I expect wearables to be a core topic of conversation at the Internet of Things World Forum in Barcelona later this month. As a further evolution of IoT, IoE is all about connecting people, processes, data, and things in amazing new ways. And while we often hear about IoE’s potential to transform supply chains, factories, retailers, and assorted megaprojects, wearables are a good reminder that the people element of connecting the unconnected is paramount. Armed with these new technologies — and the ability to connect via the key pillars of IoE, such as cloud, mobility, video, and analytics —individuals will be able to monitor and quantify their lives like never before. Wearables add another dimension to the Quantified Self movement, which I covered in a previous blog.
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Tags: Big Data, Cisco, Cisco Consulting Services, employee productivity, innovation, Internet of Everything, internet of things, IoE, IoE Value Index, IoT, Quantified Self, value at stake, Wearables
More than 99 percent of things in the physical world are still not connected to the Internet. The Internet of Everything (IoE) has the potential to connect the unconnected, thereby opening up unprecedented opportunities. But, it’s not just things that are connected to the Internet. People, such as athletes, are looking to utilize technology, such as our IoE, to improve their performances.
Verizon re-launched on Oct. 8 the Verizon Innovation Center West in downtown San Francisco. The newly-expanded Innovation Center is comprised of collaborative lab environments, private lab space, demonstration and seminar areas, as well as office space that engineers and member companies can utilize to work with others to advance wireless technologies.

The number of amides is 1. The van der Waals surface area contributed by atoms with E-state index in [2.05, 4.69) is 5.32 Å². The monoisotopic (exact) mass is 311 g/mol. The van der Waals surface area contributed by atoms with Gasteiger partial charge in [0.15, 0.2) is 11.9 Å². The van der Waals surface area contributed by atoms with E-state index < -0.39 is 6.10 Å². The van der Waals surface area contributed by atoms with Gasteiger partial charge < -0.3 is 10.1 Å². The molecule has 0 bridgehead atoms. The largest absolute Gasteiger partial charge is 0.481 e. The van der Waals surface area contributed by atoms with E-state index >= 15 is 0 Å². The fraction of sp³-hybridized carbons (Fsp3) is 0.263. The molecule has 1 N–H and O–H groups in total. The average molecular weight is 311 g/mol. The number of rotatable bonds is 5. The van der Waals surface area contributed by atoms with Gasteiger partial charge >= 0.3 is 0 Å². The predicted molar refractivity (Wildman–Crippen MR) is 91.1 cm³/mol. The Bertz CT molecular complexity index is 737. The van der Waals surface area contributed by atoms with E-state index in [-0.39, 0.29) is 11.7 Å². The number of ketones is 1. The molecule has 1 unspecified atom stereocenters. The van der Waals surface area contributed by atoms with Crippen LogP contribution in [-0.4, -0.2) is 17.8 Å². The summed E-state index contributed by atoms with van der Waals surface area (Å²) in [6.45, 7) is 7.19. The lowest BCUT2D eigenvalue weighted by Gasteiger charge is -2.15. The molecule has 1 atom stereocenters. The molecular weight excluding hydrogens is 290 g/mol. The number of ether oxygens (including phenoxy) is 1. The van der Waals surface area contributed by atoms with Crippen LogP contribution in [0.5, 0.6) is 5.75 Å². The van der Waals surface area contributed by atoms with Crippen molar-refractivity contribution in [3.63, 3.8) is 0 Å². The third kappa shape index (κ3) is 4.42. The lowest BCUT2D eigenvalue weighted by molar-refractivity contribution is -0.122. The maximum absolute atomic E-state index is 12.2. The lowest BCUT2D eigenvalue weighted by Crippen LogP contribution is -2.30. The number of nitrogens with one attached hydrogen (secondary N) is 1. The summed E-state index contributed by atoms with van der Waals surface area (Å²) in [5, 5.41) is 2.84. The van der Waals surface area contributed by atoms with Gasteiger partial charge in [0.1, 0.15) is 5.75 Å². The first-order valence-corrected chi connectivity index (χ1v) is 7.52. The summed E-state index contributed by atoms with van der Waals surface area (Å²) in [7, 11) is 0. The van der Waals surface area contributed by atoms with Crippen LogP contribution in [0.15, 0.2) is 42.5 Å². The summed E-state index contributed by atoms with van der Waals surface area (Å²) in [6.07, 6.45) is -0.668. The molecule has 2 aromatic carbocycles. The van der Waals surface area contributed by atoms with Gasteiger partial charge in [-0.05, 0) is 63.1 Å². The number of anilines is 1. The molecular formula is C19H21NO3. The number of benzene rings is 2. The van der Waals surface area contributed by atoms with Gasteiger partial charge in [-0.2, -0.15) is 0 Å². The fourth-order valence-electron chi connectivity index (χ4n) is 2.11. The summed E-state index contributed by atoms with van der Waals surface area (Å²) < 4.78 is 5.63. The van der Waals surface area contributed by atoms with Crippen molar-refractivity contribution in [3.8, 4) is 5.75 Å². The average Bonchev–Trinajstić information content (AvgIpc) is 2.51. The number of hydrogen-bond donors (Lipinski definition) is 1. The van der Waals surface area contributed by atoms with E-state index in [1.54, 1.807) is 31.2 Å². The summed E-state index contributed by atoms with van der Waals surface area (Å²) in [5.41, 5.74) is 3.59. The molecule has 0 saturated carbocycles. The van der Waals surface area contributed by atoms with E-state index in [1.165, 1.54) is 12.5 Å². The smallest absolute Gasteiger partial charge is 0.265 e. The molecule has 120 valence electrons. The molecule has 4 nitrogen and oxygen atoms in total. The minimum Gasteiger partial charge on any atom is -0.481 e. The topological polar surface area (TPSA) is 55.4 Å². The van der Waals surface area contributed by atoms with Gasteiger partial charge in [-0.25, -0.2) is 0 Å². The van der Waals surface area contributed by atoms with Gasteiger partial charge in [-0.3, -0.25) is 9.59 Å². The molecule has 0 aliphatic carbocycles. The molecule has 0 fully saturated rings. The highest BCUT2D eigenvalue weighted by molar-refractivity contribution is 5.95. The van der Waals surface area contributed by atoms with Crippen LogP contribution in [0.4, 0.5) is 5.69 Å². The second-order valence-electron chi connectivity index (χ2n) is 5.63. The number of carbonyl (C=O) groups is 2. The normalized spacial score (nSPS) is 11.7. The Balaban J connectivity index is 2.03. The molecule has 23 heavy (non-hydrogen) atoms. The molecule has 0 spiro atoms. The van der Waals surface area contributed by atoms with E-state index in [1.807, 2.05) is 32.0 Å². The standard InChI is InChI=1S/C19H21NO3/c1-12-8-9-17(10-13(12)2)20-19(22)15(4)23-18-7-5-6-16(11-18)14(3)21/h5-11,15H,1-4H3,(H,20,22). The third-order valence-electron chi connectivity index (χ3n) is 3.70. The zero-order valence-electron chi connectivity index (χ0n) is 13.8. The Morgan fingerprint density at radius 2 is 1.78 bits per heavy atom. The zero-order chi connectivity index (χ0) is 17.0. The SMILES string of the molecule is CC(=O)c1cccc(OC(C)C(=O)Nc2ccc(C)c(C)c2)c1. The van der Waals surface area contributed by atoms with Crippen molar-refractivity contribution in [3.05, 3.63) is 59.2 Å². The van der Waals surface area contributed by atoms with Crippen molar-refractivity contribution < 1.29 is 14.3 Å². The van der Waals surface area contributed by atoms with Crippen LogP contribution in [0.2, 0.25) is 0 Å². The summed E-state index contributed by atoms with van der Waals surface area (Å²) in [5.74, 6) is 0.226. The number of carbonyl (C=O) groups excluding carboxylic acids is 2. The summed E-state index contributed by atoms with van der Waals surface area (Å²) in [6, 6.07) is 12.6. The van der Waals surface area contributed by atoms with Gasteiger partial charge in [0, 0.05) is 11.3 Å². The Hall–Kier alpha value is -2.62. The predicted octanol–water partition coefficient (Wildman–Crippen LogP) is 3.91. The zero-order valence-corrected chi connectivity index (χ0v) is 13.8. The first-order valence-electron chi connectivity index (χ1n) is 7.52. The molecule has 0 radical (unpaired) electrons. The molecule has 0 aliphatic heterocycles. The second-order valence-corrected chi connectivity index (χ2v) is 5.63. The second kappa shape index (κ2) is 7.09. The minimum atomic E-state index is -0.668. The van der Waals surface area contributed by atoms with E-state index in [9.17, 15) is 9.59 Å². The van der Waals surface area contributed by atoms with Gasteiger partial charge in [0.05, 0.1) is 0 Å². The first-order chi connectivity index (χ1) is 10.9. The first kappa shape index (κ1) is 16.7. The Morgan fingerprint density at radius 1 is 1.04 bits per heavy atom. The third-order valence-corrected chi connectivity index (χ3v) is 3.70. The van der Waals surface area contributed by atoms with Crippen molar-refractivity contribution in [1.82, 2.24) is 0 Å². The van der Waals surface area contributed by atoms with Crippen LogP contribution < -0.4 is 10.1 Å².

Several new and beta technology demonstrations are on display at the innovation center.
One application is the “Connected Athlete” (see photo below), Read More »
Tags: Cisco, connected athlete, innovation, Internet of Everything, IoE, Kelly Ahuja, Service Provider, Tony Melone, Verizon, Verizon Wireless
One of the most visible forms of the Internet of Everything (IoE), at least from a consumer’s perspective, is the advent of wearables, a term for wearable computing devices. The full range of this new form factor for mobile devices is very wide and I would like to define wearables as electronic systems located on the body that mediate their user and their environment. From activity trackers like FitBit and Up by JawBone and other quantified self applications, to more advanced information devices like Google Glass and Samsung Smartgear, these first generation devices are always on and always connected. Next generation devices will also be contextual and intelligent thanks to the Internet of Everything’s convergence of people, devices, data and the web.
Computing devices have moved from our desktop to our lap, to our pocket and now onto our body. Technology has never been this personal, however, we are far from the wearables endgame. For wearables to truly become a useful addition to our already technology-filled lives, we need to get back to the basics. Here’s a brief look at three ways we can evolve wearables by thinking about the technology itself, our interaction with these devices and the value they should offer.
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Tags: Cisco, forecast, innovation, Internet of Everything, internet of things, IoE, IoT, network, wearable technology